Triosteum, commonly known in American English as horse-gentian[1] or, less commonly, feverwort, and, in Standard Chinese as 莛子藨属 (ting zi biao shu, is a genus of flowering plants belonging to the family Caprifoliaceae. A genus of six species in total, it has three species native to North America, and three more in eastern Asia.

Triosteum himalayanum4 ies.jpg
Triosteum himalayanum fruits
Scientific classification e
Kingdom: Plantae
Clade: Tracheophytes
Clade: Angiosperms
Clade: Eudicots
Clade: Asterids
Order: Dipsacales
Family: Caprifoliaceae
Subfamily: Caprifolioideae
Genus: Triosteum

Derivation of Genus NameEdit

The name Triosteum is a compound of the Greek tria 'three' and osteon 'bone', in reference to the three hard pyrenes ( pips / pits ) in each drupe ( berry ) - giving the meaning 'having three pits ( as hard as ) bone'.[2]


Triosteum spp. are perennial, herbaceous plants of rich woods. Each plant typically consists of at least one erect, round, hairy, fistular stem, 1 to 4 feet (0.3 to 1.2m) high, with opposite ovate-lanceolate entire leaves, and whitish to purplish flowers presented either in axillary whorls or terminal racemes. The fruit is a drupe.[3] It may be white, yellow, orange, or red, depending on the species.


Five species and one variety are currently accepted by The Plant List [4]and a sixth species by the Online Flora of China:[5]

N.B. A problem exists in relation to the name Triosteum himalayanum Wallich., which has been applied to a specimen of the ( unrelated ) Lasianthus hirsutus belonging to the genus Lasianthus of the family Rubiaceae : see link below to species pages in Online Flora of China 'Triosteum himalayanum ' and 'Lasianthus hirsutus'.

Ornamental ValueEdit

Certain species in the genus are sometimes cultivated for their colorful fruits, although the plants have been characterised as 'somewhat weedy perennials' and their flowers are, in general smaller and less showy than those of the related genus Lonicera, the Honeysuckles.[9]


American species : the dried and roasted fruits have been occasionally used as a substitute for coffee; but they are chiefly valued for their medicinal properties, the roots having been used as an emetic and mild cathartic. The drug is sometimes called Tinker's root, after Dr. Tinker, who first brought it to notice.[10]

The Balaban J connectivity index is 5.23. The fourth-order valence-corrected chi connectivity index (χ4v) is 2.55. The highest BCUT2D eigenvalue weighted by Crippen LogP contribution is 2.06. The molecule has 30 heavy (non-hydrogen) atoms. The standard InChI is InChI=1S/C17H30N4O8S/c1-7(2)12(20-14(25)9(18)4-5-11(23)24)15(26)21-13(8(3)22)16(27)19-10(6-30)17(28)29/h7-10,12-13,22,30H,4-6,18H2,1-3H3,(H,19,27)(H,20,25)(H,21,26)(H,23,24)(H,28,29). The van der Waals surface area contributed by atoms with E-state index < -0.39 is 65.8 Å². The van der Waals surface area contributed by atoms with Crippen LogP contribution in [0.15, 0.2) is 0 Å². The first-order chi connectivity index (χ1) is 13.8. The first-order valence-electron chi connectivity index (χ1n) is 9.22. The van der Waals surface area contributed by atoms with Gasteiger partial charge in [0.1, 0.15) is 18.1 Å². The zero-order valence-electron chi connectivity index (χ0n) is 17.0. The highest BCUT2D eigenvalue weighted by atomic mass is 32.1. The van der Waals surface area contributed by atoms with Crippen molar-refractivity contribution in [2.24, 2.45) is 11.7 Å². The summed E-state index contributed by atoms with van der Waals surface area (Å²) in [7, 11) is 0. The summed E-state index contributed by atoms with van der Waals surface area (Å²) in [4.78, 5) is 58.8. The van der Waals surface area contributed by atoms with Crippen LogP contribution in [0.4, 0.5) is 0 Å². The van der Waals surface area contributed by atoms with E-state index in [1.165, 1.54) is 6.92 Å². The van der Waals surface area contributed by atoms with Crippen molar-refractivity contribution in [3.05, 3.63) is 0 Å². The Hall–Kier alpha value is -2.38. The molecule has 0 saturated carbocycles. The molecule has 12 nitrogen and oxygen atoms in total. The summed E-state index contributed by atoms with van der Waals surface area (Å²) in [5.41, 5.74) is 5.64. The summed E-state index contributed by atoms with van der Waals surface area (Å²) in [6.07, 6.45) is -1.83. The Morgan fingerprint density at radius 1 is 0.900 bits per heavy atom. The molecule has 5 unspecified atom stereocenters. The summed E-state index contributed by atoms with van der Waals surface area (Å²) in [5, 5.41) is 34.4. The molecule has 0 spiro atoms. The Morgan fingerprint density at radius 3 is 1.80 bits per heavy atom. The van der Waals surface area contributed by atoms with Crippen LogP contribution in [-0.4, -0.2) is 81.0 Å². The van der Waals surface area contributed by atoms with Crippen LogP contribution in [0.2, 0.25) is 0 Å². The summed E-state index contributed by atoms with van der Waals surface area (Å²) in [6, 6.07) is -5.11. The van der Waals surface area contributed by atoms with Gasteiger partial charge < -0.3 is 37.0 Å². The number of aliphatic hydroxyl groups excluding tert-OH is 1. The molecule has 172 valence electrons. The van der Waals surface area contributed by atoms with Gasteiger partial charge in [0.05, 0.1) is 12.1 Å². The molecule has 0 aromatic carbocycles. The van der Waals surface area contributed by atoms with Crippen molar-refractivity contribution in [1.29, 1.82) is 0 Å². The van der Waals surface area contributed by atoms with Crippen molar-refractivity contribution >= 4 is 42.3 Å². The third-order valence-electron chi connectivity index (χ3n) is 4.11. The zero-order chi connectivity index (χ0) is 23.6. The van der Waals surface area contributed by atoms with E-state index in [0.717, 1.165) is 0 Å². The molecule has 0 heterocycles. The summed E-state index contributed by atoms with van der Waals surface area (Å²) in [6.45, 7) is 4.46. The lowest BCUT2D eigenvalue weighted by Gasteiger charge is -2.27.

Asiatic species : The ripe fruits of Triosteum himalayanum Wallich. have been used for 'blood purification' in the Himalayas.[10] The concept of a medicinal plant that 'purifies the blood' is not one recognised by modern medicine, although the effects of plants believed in folk medicine and more recently in alternative medicine to possess such a property are often cholagogue, laxative and / or diuretic.[11][12]


Five monoterpene indole alkaloids (vincosamide-6′-O-β-d-glucopyranoside (1), vincosamide (2), strictosamide (3), strictosidine (4), and 5(S)-5-carboxystrictosidine (5)), two monoterpene diglycosides ( see Glycoside ) (urceolide (6) and 4(S)-4-hydroxyurceolide (7))[13] and 10 iridoids, ( triohimas A–C, naucledal, secologanin dimethyl acetal, grandifloroside, sweroside, loganin, vogeloside and (E)-aldosecologanin ) have recently been isolated from the roots of Triosteum pinnatifidum Maxim. Most of the iridoids in question were derived from loganin or secologanin with a glucose moiety at C-1 position and these findings indicate a close relationship between the genera Triosteum and Lonicera, and support the viewpoint that the iridoids derived from loganin or secologanin could be considered chemotaxonomic markers for the family Caprifoliaceae.[14]


  1. ^ "Triosteum". Natural Resources Conservation Service PLANTS Database. USDA. Retrieved 15 December 2015.
  2. ^ Linnaeus, Carl Species Plantarum 1: 176. 1753.
  3. ^ Jacobs, B.; Lens, F.; Smets, E. (2009), "Evolution of fruit and seed characters in the Diervilla and Lonicera clades (Caprifoliaceae, Dipsacales)", Annals of Botany, 104 (2): 253–276, doi:10.1093/aob/mcp131, PMC 2710890, PMID 19502353
  4. ^ "Search for 'Triosteum'". The Plant List. Retrieved 2018-02-05.
  5. ^ Gould, K. R., Donoghue, M. J. (2000). "Phylogeny and biogeography of Triosteum (Caprifoliaceae)" (PDF). Harvard Papers in Botany. 5 (1): 157–166.CS1 maint: multiple names: authors list (link)
  6. ^ Yang, Qiner; Landrein, Sven; Osborne, Joanna; Borosova, Renata. "Triosteum himalayanum". Flora of China. 19 – via, Missouri Botanical Garden, St. Louis, MO & Harvard University Herbaria, Cambridge, MA.
  7. ^ Yang, Qiner; Landrein, Sven; Osborne, Joanna; Borosova, Renata. "Triosteum pinnatifidum". Flora of China. 19 – via, Missouri Botanical Garden, St. Louis, MO & Harvard University Herbaria, Cambridge, MA.
  8. ^ Yang, Qiner; Landrein, Sven; Osborne, Joanna; Borosova, Renata. "Triosteum sinuatum". Flora of China. 19 – via, Missouri Botanical Garden, St. Louis, MO & Harvard University Herbaria, Cambridge, MA.
  9. ^ The Royal Horticultural Society Dictionary of Gardening ed. Chittenden, Fred J., 2nd edition, by Synge, Patrick M. Volume IV : Pt-Zy Pub. Oxford at the Clarendon Press 1965. Reprinted 1984. ISBN 0-19-869106-8 p.2149.
  10. ^ a b Quattrocchi, Umberto (2012). CRC World dictionary of medicinal and poisonous plants: common names, scientific names, eponyms, synonyms and etymology. Volume V R-Z. CRC Press Taylor and Francis Group. pps. 636-7.
  11. ^ Re. pseudoscientific notion of 'blood purification' retrieved 4.16pm on 2/5/18.
  12. ^ retrieved 4.27pm on 2/5/18.
  13. ^ Chai,Xin, Su,Yan-Fang, Yan,Shi-Lun, Huang,Xiong Chemical Constituents of the Roots of Triosteum pinnatifidum Chemistry of Natural Compounds 50(6) November 2014. Retrieved 11.20am on 4/5/18
  14. ^ Chai,Xin, Su,Yan-Fang, Zheng,Yunhui and Gao,Xiu-Mei Iridoids from the roots of Triosteum pinnatifidum Biochemical Systematics and Ecology 38(2):210-212.April 2010. Retrieved 11.16am on 4/5/18

External linksEdit